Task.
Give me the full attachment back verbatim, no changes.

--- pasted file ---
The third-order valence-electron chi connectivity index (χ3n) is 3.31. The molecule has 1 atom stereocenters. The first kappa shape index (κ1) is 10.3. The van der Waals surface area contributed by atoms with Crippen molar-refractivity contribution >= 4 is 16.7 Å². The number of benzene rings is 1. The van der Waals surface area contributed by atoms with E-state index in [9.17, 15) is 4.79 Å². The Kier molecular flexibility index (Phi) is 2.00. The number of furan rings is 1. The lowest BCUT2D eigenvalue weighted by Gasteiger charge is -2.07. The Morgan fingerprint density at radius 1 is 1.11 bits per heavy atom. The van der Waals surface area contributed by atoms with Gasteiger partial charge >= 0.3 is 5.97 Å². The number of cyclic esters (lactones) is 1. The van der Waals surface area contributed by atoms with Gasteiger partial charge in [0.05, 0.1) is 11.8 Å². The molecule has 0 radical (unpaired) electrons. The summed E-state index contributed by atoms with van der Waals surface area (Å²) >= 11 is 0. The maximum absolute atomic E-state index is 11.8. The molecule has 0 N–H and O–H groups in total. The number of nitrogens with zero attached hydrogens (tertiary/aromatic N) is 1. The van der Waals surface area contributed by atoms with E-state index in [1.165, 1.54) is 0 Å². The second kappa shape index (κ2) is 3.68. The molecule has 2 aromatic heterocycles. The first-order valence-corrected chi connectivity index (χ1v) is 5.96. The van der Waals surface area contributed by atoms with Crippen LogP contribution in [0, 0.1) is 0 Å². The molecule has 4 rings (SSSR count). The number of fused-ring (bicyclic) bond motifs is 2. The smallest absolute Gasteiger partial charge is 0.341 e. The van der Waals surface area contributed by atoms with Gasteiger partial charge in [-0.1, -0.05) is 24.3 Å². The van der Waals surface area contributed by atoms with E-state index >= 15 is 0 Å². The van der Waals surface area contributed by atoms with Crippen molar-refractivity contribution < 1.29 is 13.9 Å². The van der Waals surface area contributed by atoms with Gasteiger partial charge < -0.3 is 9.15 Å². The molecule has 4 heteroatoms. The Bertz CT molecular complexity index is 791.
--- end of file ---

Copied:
The third-order valence-electron chi connectivity index (χ3n) is 3.31. The molecule has 1 atom stereocenters. The first kappa shape index (κ1) is 10.3. The van der Waals surface area contributed by atoms with Crippen molar-refractivity contribution >= 4 is 16.7 Å². The number of benzene rings is 1. The van der Waals surface area contributed by atoms with E-state index in [9.17, 15) is 4.79 Å². The Kier molecular flexibility index (Phi) is 2.00. The number of furan rings is 1. The lowest BCUT2D eigenvalue weighted by Gasteiger charge is -2.07. The Morgan fingerprint density at radius 1 is 1.11 bits per heavy atom. The van der Waals surface area contributed by atoms with Gasteiger partial charge >= 0.3 is 5.97 Å². The number of cyclic esters (lactones) is 1. The van der Waals surface area contributed by atoms with Gasteiger partial charge in [0.05, 0.1) is 11.8 Å². The molecule has 0 radical (unpaired) electrons. The summed E-state index contributed by atoms with van der Waals surface area (Å²) >= 11 is 0. The maximum absolute atomic E-state index is 11.8. The molecule has 0 N–H and O–H groups in total. The number of nitrogens with zero attached hydrogens (tertiary/aromatic N) is 1. The van der Waals surface area contributed by atoms with E-state index in [1.165, 1.54) is 0 Å². The second kappa shape index (κ2) is 3.68. The molecule has 2 aromatic heterocycles. The first-order valence-corrected chi connectivity index (χ1v) is 5.96. The van der Waals surface area contributed by atoms with Crippen LogP contribution in [0, 0.1) is 0 Å². The molecule has 4 rings (SSSR count). The number of fused-ring (bicyclic) bond motifs is 2. The smallest absolute Gasteiger partial charge is 0.341 e. The van der Waals surface area contributed by atoms with Gasteiger partial charge in [-0.1, -0.05) is 24.3 Å². The van der Waals surface area contributed by atoms with E-state index >= 15 is 0 Å². The van der Waals surface area contributed by atoms with Crippen molar-refractivity contribution < 1.29 is 13.9 Å². The van der Waals surface area contributed by atoms with Gasteiger partial charge < -0.3 is 9.15 Å². The molecule has 4 heteroatoms. The Bertz CT molecular complexity index is 791.